Mindset, Motivation, and Metaphor in School and Sport: Bifurcated Beliefs and Behavior in Two Different Achievement Domains

By Jason R. Atwood.

Published by The Sport Collection

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Article: Print $US10.00
Article: Electronic $US5.00

The belief that a trait can be cultivated with effort, known as an incremental theory or growth mindset, promotes behavior that leads to higher levels of achievement, such as the enthusiastic embrace of challenges and resilience to obstacles. Roughly 40% of the general student population in the United States, however, conceptualizes intelligence as an innate and immutable trait, a belief that is the outcome of an entity theory or fixed mindset that tends to inhibit motivation and learning. To better inculcate an incremental theory of intelligence, educators and psychologists should identity traits that a majority of students believe are malleable, and investigate the dynamics that facilitate optimism about their developmental potential. In service to this end, the present study illuminates a bifurcation of both belief and behavior related to student engagement in the domains of school and sport. A survey of 251 middle school students confirmed two hypotheses: individuals are significantly more likely (a) to have a growth mindset of athletic ability compared to intelligence, and (b) to exhibit mastery-oriented responses in athletic versus academic environments. The organizational infrastructure of athletic programs, which institutionalizes practice, emphasizes effort, and values the coach as a developmental expert, is thought to powerfully cultivate the idea of athletic ability as a malleable trait—and offers clues about how to design educational interventions that increase the number of students who believe intelligence is something they can improve with effort.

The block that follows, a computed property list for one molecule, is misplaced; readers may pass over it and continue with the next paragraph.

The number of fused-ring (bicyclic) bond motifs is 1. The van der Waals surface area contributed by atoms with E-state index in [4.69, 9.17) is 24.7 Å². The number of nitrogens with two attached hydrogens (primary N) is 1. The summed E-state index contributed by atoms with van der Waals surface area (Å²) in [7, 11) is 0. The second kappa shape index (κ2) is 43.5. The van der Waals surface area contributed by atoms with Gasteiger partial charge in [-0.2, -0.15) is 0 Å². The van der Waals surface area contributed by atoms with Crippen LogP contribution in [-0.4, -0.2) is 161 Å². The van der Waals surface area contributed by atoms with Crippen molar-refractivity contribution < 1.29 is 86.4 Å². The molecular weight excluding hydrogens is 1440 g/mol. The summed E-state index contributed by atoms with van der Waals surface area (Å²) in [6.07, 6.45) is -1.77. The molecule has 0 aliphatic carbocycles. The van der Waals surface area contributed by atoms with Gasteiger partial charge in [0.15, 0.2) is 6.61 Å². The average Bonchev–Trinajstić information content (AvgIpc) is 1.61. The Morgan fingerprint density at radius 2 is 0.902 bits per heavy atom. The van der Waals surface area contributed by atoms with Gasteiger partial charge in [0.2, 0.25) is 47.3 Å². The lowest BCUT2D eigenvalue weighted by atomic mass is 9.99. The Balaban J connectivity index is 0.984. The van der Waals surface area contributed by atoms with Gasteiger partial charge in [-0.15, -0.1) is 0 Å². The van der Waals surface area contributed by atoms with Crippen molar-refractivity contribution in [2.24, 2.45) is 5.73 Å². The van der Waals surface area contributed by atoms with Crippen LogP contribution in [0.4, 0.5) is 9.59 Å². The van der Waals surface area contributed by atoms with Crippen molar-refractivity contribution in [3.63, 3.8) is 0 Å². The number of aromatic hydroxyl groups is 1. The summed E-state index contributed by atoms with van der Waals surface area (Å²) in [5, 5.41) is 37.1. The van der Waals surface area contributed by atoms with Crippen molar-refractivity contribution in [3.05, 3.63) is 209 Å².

Keywords: Self-theories, Implicit Beliefs, Motivation, Mindset, Intelligence, School, Sport, Goal Orientation

The International Journal of Sport and Society, Volume 1, Issue 4, pp.1-16. Article: Print (Spiral Bound). Article: Electronic (PDF File; 682.893KB).

Jason R. Atwood

Researcher and Instructor, Graduate School of Education, University of California, Berkeley, CA, USA

Jason R. Atwood is an applied social scientist who works with practitioners, policy makers, and social entrepreneurs to develop, evaluate, and grow mission-based organizations in the areas of health and education. As a doctoral student at the University of California, Berkeley, Jason examines the dynamic interplay between beliefs and behavior in domains that value high achievement. Some of his recent projects include a series of studies about how individuals conceptualize the development of their intellectual versus physical abilities, the construction of a computer-based learning center in rural Ethiopia, and the implementation of a city-wide youth-development policy in Washington, D.C.